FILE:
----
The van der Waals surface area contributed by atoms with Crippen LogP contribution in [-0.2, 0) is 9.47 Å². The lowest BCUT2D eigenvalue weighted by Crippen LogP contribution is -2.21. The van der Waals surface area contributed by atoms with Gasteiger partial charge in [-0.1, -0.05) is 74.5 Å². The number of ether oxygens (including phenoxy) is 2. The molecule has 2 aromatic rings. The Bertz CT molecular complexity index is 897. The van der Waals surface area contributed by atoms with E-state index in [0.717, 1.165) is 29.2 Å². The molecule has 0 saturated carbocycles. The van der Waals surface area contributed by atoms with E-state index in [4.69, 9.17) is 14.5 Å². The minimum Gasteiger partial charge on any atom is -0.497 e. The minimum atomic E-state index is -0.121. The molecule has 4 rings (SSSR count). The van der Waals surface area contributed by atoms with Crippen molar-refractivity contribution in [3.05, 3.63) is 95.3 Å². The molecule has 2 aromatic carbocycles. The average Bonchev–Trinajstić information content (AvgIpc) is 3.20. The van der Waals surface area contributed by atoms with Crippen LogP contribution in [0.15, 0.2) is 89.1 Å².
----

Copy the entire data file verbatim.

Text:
The van der Waals surface area contributed by atoms with Crippen LogP contribution in [-0.2, 0) is 9.47 Å². The lowest BCUT2D eigenvalue weighted by Crippen LogP contribution is -2.21. The van der Waals surface area contributed by atoms with Gasteiger partial charge in [-0.1, -0.05) is 74.5 Å². The number of ether oxygens (including phenoxy) is 2. The molecule has 2 aromatic rings. The Bertz CT molecular complexity index is 897. The van der Waals surface area contributed by atoms with E-state index in [0.717, 1.165) is 29.2 Å². The molecule has 0 saturated carbocycles. The van der Waals surface area contributed by atoms with E-state index in [4.69, 9.17) is 14.5 Å². The minimum Gasteiger partial charge on any atom is -0.497 e. The minimum atomic E-state index is -0.121. The molecule has 4 rings (SSSR count). The van der Waals surface area contributed by atoms with Crippen molar-refractivity contribution in [3.05, 3.63) is 95.3 Å². The molecule has 2 aromatic carbocycles. The average Bonchev–Trinajstić information content (AvgIpc) is 3.20. The van der Waals surface area contributed by atoms with Crippen LogP contribution in [0.15, 0.2) is 89.1 Å².